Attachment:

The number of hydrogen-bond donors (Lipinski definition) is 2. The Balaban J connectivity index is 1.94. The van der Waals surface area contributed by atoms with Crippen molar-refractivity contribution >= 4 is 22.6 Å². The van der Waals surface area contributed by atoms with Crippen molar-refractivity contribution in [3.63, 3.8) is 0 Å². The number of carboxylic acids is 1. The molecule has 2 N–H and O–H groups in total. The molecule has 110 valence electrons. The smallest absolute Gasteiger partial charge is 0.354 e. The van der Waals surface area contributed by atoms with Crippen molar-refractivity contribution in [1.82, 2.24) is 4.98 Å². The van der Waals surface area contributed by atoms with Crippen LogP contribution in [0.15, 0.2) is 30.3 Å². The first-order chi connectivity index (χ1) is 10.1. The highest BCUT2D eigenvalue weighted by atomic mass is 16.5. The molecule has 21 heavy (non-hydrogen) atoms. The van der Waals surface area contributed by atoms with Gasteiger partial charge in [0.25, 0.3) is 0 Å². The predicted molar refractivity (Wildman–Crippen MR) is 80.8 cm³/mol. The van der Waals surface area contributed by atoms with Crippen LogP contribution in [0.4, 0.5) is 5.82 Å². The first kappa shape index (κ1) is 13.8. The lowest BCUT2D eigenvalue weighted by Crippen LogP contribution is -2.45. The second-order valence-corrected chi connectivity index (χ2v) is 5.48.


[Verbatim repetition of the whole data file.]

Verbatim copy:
The number of hydrogen-bond donors (Lipinski definition) is 2. The Balaban J connectivity index is 1.94. The van der Waals surface area contributed by atoms with Crippen molar-refractivity contribution >= 4 is 22.6 Å². The van der Waals surface area contributed by atoms with Crippen molar-refractivity contribution in [3.63, 3.8) is 0 Å². The number of carboxylic acids is 1. The molecule has 2 N–H and O–H groups in total. The molecule has 110 valence electrons. The smallest absolute Gasteiger partial charge is 0.354 e. The van der Waals surface area contributed by atoms with Crippen molar-refractivity contribution in [1.82, 2.24) is 4.98 Å². The van der Waals surface area contributed by atoms with Crippen LogP contribution in [0.15, 0.2) is 30.3 Å². The first-order chi connectivity index (χ1) is 10.1. The highest BCUT2D eigenvalue weighted by atomic mass is 16.5. The molecule has 21 heavy (non-hydrogen) atoms. The van der Waals surface area contributed by atoms with Gasteiger partial charge in [0.25, 0.3) is 0 Å². The predicted molar refractivity (Wildman–Crippen MR) is 80.8 cm³/mol. The van der Waals surface area contributed by atoms with Crippen LogP contribution in [0.4, 0.5) is 5.82 Å². The first kappa shape index (κ1) is 13.8. The lowest BCUT2D eigenvalue weighted by Crippen LogP contribution is -2.45. The second-order valence-corrected chi connectivity index (χ2v) is 5.48.